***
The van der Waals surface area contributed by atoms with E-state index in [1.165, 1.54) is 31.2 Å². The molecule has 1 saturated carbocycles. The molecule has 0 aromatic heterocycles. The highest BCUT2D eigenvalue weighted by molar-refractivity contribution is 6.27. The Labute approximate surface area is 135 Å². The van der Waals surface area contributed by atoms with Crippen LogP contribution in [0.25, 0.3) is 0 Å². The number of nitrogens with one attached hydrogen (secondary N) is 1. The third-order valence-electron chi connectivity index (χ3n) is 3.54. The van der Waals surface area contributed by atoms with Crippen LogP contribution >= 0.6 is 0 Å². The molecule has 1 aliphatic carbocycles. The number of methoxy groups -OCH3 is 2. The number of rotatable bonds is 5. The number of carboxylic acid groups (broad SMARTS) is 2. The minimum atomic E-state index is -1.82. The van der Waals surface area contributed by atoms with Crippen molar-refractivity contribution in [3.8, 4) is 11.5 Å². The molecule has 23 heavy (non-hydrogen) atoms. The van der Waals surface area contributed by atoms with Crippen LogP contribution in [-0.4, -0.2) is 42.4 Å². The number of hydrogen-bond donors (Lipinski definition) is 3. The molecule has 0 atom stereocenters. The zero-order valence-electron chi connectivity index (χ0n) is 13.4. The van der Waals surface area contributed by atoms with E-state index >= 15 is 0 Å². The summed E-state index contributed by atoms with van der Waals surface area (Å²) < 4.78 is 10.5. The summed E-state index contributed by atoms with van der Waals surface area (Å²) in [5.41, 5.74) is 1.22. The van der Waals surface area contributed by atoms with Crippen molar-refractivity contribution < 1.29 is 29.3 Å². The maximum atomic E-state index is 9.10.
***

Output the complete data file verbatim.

The van der Waals surface area contributed by atoms with E-state index in [1.165, 1.54) is 31.2 Å². The molecule has 1 saturated carbocycles. The molecule has 0 aromatic heterocycles. The highest BCUT2D eigenvalue weighted by molar-refractivity contribution is 6.27. The Labute approximate surface area is 135 Å². The van der Waals surface area contributed by atoms with Crippen LogP contribution in [0.25, 0.3) is 0 Å². The number of nitrogens with one attached hydrogen (secondary N) is 1. The third-order valence-electron chi connectivity index (χ3n) is 3.54. The van der Waals surface area contributed by atoms with Crippen LogP contribution >= 0.6 is 0 Å². The molecule has 1 aliphatic carbocycles. The number of methoxy groups -OCH3 is 2. The number of rotatable bonds is 5. The number of carboxylic acid groups (broad SMARTS) is 2. The minimum atomic E-state index is -1.82. The van der Waals surface area contributed by atoms with Crippen molar-refractivity contribution in [3.8, 4) is 11.5 Å². The molecule has 23 heavy (non-hydrogen) atoms. The van der Waals surface area contributed by atoms with Crippen LogP contribution in [-0.4, -0.2) is 42.4 Å². The number of hydrogen-bond donors (Lipinski definition) is 3. The molecule has 0 atom stereocenters. The zero-order valence-electron chi connectivity index (χ0n) is 13.4. The van der Waals surface area contributed by atoms with E-state index >= 15 is 0 Å². The summed E-state index contributed by atoms with van der Waals surface area (Å²) < 4.78 is 10.5. The summed E-state index contributed by atoms with van der Waals surface area (Å²) in [5.41, 5.74) is 1.22. The van der Waals surface area contributed by atoms with Crippen molar-refractivity contribution < 1.29 is 29.3 Å². The maximum atomic E-state index is 9.10.